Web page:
Archive Gallery: Now You Can Watch Television in Color!

How we helped readers transition from black and white sets to color television

In the early 1950s, we grappled with a life-changing dilemma: to buy a color TV set, or not to buy a color TV set? In retrospect, the right answer seems obvious, but the hassle of switching systems in those days meant that viewing black and white images was more tolerable than shelling out the money needed to make the transition.

A brief history lesson for those of you unacquainted with that era: in October 1950, following years of squabbling between various corporations, the FCC finally authorized CBS' system of color broadcasts as the national standard. Despite their successful campaign, CBS ran into a number of problems once they actually starting implementing their technology. Firstly, 10.5 million black and white TV sets had been purchased nationwide, and none of them could receive color programs. Since viewership was limited, advertisers were hesitant to sponsor programs that practically no one would see. The venture was doomed.

In spite of the system's technical difficulties, we recognized that the color television was the future, and that we would be remiss in not hailing its potential. But could we in good conscience recommend purchasing color TV sets before the technology had time to mature? Color TV sets were expensive in the 1950s. In 1954, Westinghouse unveiled a set that cost just under $1300. Around eight years later, RCA manufactured a line that cost $500. This seemed like an awful lot of spending, especially if you'd already purchased a black and white set. But regardless of whether they could afford a color TV set, readers needed to know what they could expect from the technology once it replaced its predecessor.

Like our editors do today, we prepared our readers for the transition by testing out a few of these new-fangled color TV sets for ourselves. In 1962, our writer purchased the $500 RCA set, only to complain that setting it up was a little confusing. "The patient serviceman tried to explain to my wife what he was doing," he said. "But she fled to the kitchen."

All technical issues aside, seeing a program in color made the experience of watching television far more engaging than our writer could have imagined. "The sense of participation in color shows is heightened," he wrote. "We become more absorbed in the stories; the dividing line between make-believe and the real thing is not so sharp."

Sounds like the future to us -- after all, nothing foreshadows a new era in technology like a budding addiction to your latest form of home entertainment.

Click through our gallery to read more about how we covered the introduction of color TV.

Electronic Color Television: February 1947

Up until the 1940s, color television relied on a mechanical scanning system that used three monochrome colors to produce a color broadcast or transmission. John Logie Baird, who had previously demonstrated a system that juxtaposing a black-and-white display with a rotating colored filter, started working on a superior, fully electronic system around 1940. After Baird's premature death later that decade, other companies developed systems similar to Baird's "Telechrome" technology. RCA engineers achieved the one on the left. Unlike mechanical systems, which used a rotating disk to transmit three colors at one time, this system split a single beam of light into red, blue, and green images. Three kinescopes containing the cathode ray, projection, and tubes would simultaneously pick up and project the merged color picture onto the screen. Read the full story in Electronic Color Television is Here

CBS Color Broadcasting: December 1950

After years of competition amongst various corporations, the FCC finally announced CBS' color television technology as the national standard in October 1950. In June of 1951, CBS began broadcasting color television programs on five East Coast stations. While campaigning for FCC authorization, CBS aired a series of successful test programs, but things went downhill once they actually got what they wanted. There were 10.5 million black and white sets in the United States by that time, and very few color sets, so viewership was extremely limited. Advertisers were hesitant to air commercials that hardly anyone would see, and to make things worse, manufacturers failed to produce adapters that would permit black and white sets to receive programs in color. This feature, published just two months after the FCC's announcement (and a year before CBS' system was discontinued) presented our readers with some alternatives to replacing their old black and whites. Even then, we knew the transition was likely destined for failure. "Despite the FCC's 'final' decision in favor of CBS color, many TV manufacturers are continuing their fight against it," we said. "They have started legal action that may delay the timetable set for color. It'll probably take a ruling from the U.S. Supreme Court to put a stop to the wrangling once and for all." Read the full story in Here's Your Color TV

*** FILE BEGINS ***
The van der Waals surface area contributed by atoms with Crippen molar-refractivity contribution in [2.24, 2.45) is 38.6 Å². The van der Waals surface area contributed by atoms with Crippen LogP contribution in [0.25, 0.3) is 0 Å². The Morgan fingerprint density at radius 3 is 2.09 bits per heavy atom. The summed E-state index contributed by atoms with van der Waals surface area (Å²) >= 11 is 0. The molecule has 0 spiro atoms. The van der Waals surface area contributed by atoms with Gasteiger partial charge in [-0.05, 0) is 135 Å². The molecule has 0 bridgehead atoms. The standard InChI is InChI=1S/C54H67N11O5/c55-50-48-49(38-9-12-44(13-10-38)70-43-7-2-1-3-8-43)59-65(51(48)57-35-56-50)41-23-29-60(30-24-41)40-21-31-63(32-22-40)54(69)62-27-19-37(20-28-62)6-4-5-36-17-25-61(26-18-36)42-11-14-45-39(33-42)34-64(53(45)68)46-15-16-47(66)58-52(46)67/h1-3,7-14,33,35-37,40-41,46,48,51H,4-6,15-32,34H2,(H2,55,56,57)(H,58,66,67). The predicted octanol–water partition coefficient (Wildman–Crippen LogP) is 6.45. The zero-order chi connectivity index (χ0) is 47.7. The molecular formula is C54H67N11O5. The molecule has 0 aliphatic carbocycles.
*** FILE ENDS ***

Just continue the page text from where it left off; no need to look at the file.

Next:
A Glossary of Color TV Terms: July 1954

Color television production returned in 1953 after a brief hiatus. This time, the transition was more successful. The National Production Agency lifted its ban on manufacturing color TV sets and the National Television System Committee (NTSC) received authorization for its system at the end of the year. In January 1954, NBC aired the first nationwide color broadcast and in March of that year, Westinghouse began selling color TVs for just under $1300. We welcomed the new era of entertainment with a glossary of terms readers would have to learn once color TV sets became the standard. "A" was for additive, "B" was for back porch, "C" was for chroma control, "D" was for decoder, "E" was for electron gun, and so forth. Read the full story in ABC's of Color Television

Putting the Color in Color TV: October 1954

The introduction of color TV not only revolutionized home entertainment, but it unlocked television's potential as an art form. We spent this article explaining how Rod Davis, Operations Supervisor for Color TV at NBC, used lights and colors to manipulate the mood of a scene. While the crew for black and white pictures relied on shadows to create an atmosphere, color television "painters" could swathe a villain in red light or enhance a romantic scene by adding a sunset. Color could also make images look more three-dimensional. For instance, pouring pale blue light between sidewalks would make a street look wider, while an orangey hue at the end of a road would lengthen its appearance. Read the full story in How They 'Paint' Color TV Pictures